The Washington Times Weekly

Putin tests Biden with ‘hybrid warfare’ military operations


Russian President Vladimir Putin has been ramping up “hybrid warfare” operations in Ukraine and the Arctic in recent weeks in an early test of President Biden’s resolve, a buildup that many see as a way for the Russian leader to score points abroad while shoring up sagging polls at home.

The buildup has proved especially alarming for Ukraine, which has had an outbreak of deadly fighting this year with Russian-backed separatist­s in its eastern half, leading President Volodymyr Zelenskiy to make a personal plea last week for expedited membership in NATO to fend off the Kremlin’s pressure campaign.

“NATO is the only way to end the war in Donbass,” Mr. Zelenskiy tweeted after speaking with alliance Secretary General Jens Stoltenber­g.

Analysts say full membership is unlikely for Ukraine in the near term, although there are signs that NATO may increase its presence in the region to counter the Russian aggression. In the interim, the Biden administra­tion is faced with a decision: how aggressive­ly to respond to Mr. Putin’s probing.

“The Kremlin is testing Biden in a couple of places right now. That’s what the Kremlin does. It tests new presidents,” said Donald Jensen, a member of the Russia and Strategic Stability project at the United States Institute of Peace.

“It’s not because Biden has been weak,” Mr. Jensen, a former U.S. diplomat and longtime specialist on Russian domestic politics, said in an interview. The Russian moves are, at least in part, a response to Mr. Biden’s own aggressive signaling toward the Kremlin and Mr. Putin, personally, during his first weeks in office.

In addition to leveling human rights abuse sanctions against Russia in March over the jailing of opposition leader Alexei Navalny, the Biden administra­tion has vowed to bolster U.S. support for Kyiv and ramped up diplomatic efforts to halt constructi­on of Russia’s Nord Stream 2 gas pipeline to Western Europe. Although Mr. Biden moved quickly to extend the expiring New START nuclear deal with Moscow, he followed that up by endorsing in an interview the view that Mr. Putin is a “killer.”

Mr. Jensen said Mr. Putin is now bobbing and weaving see what the U.S. administra­tion does if the Kremlin proceeds on a range of sensitive fronts, including use of the Russian Sputnik V COVID-19 vaccine as a diplomatic wedge to turning up the temperatur­e on Ukraine and escalating its moves in the Arctic.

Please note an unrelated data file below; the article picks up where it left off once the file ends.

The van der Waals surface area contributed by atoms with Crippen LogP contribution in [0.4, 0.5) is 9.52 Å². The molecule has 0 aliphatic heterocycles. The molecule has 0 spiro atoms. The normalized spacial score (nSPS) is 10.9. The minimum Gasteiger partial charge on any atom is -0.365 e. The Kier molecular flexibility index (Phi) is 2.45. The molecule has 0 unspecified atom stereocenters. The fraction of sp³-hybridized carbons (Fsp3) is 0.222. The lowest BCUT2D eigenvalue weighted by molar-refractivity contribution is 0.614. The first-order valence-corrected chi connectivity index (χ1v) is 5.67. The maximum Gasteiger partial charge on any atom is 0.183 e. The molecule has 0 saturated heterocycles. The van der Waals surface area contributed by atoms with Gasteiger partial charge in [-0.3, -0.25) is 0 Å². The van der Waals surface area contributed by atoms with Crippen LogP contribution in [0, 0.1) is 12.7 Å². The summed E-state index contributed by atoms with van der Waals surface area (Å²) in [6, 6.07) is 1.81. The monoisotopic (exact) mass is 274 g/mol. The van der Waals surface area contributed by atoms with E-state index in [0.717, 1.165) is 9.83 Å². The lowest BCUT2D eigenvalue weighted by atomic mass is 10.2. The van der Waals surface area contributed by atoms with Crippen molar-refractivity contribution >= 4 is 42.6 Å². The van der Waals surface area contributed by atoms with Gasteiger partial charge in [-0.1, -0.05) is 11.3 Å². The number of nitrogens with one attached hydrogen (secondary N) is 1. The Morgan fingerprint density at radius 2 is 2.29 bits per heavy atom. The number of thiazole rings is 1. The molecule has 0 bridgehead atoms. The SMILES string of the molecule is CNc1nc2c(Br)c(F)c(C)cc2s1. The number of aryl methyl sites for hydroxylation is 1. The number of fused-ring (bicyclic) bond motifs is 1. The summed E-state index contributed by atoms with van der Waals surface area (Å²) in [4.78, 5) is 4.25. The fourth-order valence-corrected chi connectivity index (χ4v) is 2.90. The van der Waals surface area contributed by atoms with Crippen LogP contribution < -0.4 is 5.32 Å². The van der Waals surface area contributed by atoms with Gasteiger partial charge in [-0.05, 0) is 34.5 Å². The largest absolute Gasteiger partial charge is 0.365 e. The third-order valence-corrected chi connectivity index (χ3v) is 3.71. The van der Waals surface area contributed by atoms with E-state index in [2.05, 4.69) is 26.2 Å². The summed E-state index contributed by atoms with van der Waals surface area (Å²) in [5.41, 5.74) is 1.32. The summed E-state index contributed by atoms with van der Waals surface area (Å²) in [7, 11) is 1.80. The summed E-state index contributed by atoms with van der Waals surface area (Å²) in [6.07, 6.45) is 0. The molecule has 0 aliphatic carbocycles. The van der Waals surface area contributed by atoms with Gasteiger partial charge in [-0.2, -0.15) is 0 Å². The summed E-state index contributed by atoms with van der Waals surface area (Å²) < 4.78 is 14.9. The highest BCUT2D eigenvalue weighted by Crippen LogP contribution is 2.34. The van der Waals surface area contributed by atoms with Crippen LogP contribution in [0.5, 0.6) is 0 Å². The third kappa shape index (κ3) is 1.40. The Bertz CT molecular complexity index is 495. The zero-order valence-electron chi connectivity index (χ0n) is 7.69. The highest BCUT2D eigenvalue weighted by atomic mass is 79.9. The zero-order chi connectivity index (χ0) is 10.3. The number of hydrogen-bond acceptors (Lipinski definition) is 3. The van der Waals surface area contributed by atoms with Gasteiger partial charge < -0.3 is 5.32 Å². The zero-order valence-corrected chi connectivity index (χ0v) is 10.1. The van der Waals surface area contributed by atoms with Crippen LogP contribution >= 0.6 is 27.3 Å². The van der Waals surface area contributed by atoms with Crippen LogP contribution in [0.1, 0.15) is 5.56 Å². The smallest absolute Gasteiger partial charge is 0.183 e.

“This is typical so-called Russian ‘hybrid warfare,’ replete with feinting and deception, mixing the developmen­ts in Ukraine with the Arctic stuff,” Mr. Jensen said.

Four Ukrainian soldiers were killed in a missile attack Kyiv blamed on separatist forces last month. Ukraine’s army commander said last week that Russia had deployed some 28 battalion tactical groups near Ukraine’s eastern border and in Crimea, the Ukrainian peninsula annexed by Mr. Putin over Western protests in 2014. That could mean as many as 25,000 more Russian troops are deployed in the combustibl­e region, along with thousands of Russian officers and military trainers working with the rebels inside Ukraine.

Russia has denied the Ukrainian charges that it is responsibl­e for the escalating tensions in the region and said the troops in the region are participat­ing in a training exercise.

Kremlin spokesman Dmitry Peskov said the ongoing Ukrainian civil war is proof that NATO membership is not a realistic option for Kyiv.

“We deeply doubt that it will somehow help Ukraine to deal with its internal problem,” he told the Tass news agency. “From our point of view, it will only exacerbate the situation further because people’s opinions cannot be overlooked in any way when you talk about joining NATO.”

Mr. Putin last week signed legislatio­n formalizin­g a constituti­onal change that could allow him to hold on to power until 2036. But with the Russian economy battered and polls showing Mr. Putin’s approval rating at historic lows, the Russian president also is facing potential embarrassm­ent at the polls in legislativ­e elections slated for September.

Mr. Putin got a domestic boost from the 2014 Crimean operation, and Mr. Jensen said he thinks the Russian president is employing a similar playbook today.

“Putin is trying to boost his popularity by playing the patriotic card while also trying to show that after the Navalny affair and the recent protests, he remains as strong as ever, even amid Russia’s ongoing economic problems,” Mr. Jensen said.

Pavel K. Baev at the Internatio­nal Peace Research Institute in Oslo noted that “Russia’s sluggish economic recovery somewhat mars Putin’s reappearan­ce in the political limelight” after the Russian leader stayed largely out of the public eye for some time.

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